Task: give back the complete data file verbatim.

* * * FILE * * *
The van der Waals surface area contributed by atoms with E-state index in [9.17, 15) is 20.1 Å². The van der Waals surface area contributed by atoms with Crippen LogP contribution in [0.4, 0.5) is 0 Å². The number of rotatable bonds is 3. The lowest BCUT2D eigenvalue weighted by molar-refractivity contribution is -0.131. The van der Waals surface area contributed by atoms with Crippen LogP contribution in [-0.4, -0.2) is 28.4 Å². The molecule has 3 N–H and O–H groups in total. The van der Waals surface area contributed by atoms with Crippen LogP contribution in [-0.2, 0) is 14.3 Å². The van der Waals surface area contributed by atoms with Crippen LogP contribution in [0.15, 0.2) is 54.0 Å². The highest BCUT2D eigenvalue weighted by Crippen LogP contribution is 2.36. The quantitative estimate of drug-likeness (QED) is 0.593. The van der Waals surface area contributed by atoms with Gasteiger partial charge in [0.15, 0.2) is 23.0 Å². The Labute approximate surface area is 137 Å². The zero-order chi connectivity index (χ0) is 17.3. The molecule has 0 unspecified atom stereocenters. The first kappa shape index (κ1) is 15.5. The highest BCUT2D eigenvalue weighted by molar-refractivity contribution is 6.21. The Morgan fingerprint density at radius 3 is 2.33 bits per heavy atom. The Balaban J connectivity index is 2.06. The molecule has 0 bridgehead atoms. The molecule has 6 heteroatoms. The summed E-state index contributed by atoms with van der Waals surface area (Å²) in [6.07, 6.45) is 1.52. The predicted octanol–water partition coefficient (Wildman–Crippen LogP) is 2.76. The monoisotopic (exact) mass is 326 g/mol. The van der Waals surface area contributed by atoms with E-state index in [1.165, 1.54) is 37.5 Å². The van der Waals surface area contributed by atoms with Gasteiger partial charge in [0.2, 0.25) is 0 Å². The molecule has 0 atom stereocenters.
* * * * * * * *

The van der Waals surface area contributed by atoms with E-state index in [9.17, 15) is 20.1 Å². The van der Waals surface area contributed by atoms with Crippen LogP contribution in [0.4, 0.5) is 0 Å². The number of rotatable bonds is 3. The lowest BCUT2D eigenvalue weighted by molar-refractivity contribution is -0.131. The van der Waals surface area contributed by atoms with Crippen LogP contribution in [-0.4, -0.2) is 28.4 Å². The molecule has 3 N–H and O–H groups in total. The van der Waals surface area contributed by atoms with Crippen LogP contribution in [-0.2, 0) is 14.3 Å². The van der Waals surface area contributed by atoms with Crippen LogP contribution in [0.15, 0.2) is 54.0 Å². The highest BCUT2D eigenvalue weighted by Crippen LogP contribution is 2.36. The quantitative estimate of drug-likeness (QED) is 0.593. The van der Waals surface area contributed by atoms with Gasteiger partial charge in [0.15, 0.2) is 23.0 Å². The Labute approximate surface area is 137 Å². The zero-order chi connectivity index (χ0) is 17.3. The molecule has 0 unspecified atom stereocenters. The first kappa shape index (κ1) is 15.5. The highest BCUT2D eigenvalue weighted by molar-refractivity contribution is 6.21. The Morgan fingerprint density at radius 3 is 2.33 bits per heavy atom. The Balaban J connectivity index is 2.06. The molecule has 0 bridgehead atoms. The molecule has 6 heteroatoms. The summed E-state index contributed by atoms with van der Waals surface area (Å²) in [6.07, 6.45) is 1.52. The predicted octanol–water partition coefficient (Wildman–Crippen LogP) is 2.76. The monoisotopic (exact) mass is 326 g/mol. The van der Waals surface area contributed by atoms with E-state index in [1.165, 1.54) is 37.5 Å². The van der Waals surface area contributed by atoms with Gasteiger partial charge in [0.2, 0.25) is 0 Å². The molecule has 0 atom stereocenters.